Structurally-Engineered Fatty Acid 1024 (SEFA-1024) Treats Non-Alcoholic Fatty Liver Disease
Jordan Secor1,2, Bennet Cho1,2, Lumeng Jenny Yu1,2, Amy Pan1,2, Victoria Ko1,2, Mark Puder1,2
1Boston Children’s Hospital Vascular Biology Program, Boston, MA, 2Boston Children's Hospital Department of Surgery, Boston, MA
Background: Therapies are needed to treat the 24% of Americans with non-alcoholic fatty liver disease (NAFLD) and help mitigate the shortage of liver transplant donors relative to recipients. SEFA-1024 is a fully-synthetic long chain fatty acid designed to maximize fatty acid signaling potency through avoiding rapid metabolism. Here, we investigate the efficacy of SEFA-1024 in treating diet-induced obesity, steatohepatitis, and insulin resistance in a murine NAFLD model.
Methods: C57BL/6 mice were fed chow (10% fat) or high fat diet (HFD, 60% fat) for 15 weeks. Subsequently, the HFD group were treated via orogastric gavage with SEFA-1024 or MCT as a vehicle control. After 5 weeks of treatment, all mice underwent oral glucose tolerance testing (GTT). One week later, body masses, serum AST and ALT, and liver histology were analyzed.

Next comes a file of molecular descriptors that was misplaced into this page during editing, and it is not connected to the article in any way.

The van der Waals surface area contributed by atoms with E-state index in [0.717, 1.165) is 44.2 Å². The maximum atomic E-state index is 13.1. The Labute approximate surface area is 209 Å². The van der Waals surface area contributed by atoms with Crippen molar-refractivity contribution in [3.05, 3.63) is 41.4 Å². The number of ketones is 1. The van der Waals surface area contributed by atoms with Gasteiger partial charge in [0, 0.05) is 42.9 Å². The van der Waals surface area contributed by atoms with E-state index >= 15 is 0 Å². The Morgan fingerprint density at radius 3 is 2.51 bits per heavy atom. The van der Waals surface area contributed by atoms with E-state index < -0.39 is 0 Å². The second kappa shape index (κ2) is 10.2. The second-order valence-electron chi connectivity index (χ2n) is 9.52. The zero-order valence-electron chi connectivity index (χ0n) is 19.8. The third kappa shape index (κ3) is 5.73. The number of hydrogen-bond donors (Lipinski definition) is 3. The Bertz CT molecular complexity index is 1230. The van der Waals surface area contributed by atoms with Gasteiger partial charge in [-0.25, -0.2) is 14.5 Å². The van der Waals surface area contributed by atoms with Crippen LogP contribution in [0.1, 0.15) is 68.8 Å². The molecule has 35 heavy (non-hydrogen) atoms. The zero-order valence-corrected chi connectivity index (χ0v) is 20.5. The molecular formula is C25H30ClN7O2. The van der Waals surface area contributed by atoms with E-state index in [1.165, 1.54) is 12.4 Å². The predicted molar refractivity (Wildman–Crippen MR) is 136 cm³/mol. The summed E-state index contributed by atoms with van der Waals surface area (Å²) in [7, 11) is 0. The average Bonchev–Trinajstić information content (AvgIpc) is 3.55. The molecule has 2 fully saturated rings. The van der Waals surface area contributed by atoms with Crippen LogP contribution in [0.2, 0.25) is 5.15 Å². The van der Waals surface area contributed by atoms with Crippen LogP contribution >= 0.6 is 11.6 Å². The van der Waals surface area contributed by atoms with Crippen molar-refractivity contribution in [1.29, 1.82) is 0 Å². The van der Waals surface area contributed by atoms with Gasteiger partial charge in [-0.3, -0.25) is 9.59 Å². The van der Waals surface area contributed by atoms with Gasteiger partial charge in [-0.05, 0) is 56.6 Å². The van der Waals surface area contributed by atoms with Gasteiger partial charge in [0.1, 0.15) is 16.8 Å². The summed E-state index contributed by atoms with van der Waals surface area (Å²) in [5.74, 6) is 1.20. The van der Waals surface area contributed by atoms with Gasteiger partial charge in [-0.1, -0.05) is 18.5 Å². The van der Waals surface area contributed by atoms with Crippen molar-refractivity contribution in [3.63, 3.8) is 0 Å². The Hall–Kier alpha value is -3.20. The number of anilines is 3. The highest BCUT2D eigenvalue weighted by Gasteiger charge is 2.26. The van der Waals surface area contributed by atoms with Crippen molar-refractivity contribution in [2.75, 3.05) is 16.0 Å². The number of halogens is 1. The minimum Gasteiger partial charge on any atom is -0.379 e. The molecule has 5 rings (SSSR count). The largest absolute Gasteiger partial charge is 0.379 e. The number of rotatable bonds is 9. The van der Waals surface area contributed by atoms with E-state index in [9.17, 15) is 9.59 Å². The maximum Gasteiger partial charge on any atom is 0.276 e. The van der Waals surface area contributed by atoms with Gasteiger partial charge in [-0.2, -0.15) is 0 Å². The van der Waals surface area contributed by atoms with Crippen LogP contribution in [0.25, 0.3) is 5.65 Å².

Results: SEFA-1024 reversed obesity caused by HFD (A). On GTT, SEFA-1024 inhibited HFD-induced hyperglycemia (B) and hyperinsulinemia (C). Liver H&E staining (D-F) demonstrated HFD-mediated hepatic steatosis (E, arrows) which was treated by SEFA-1024 (F). Serum AST and ALT were significantly elevated by HFD but not when treated with SEFA-1024 (G&H).
Conclusion: SEFA-1024 reduces HFD-induced obesity, hepatic steatosis, inflammation, hyperglycemia, and hyperinsulinemia in a murine model of chronic, diet-induced liver injury. SEFA-1024 demonstrates the potential to mitigate the deleterious effects of metabolic syndrome in obese patients which could reduce the prevalence of NAFLD and need for liver transplantation.
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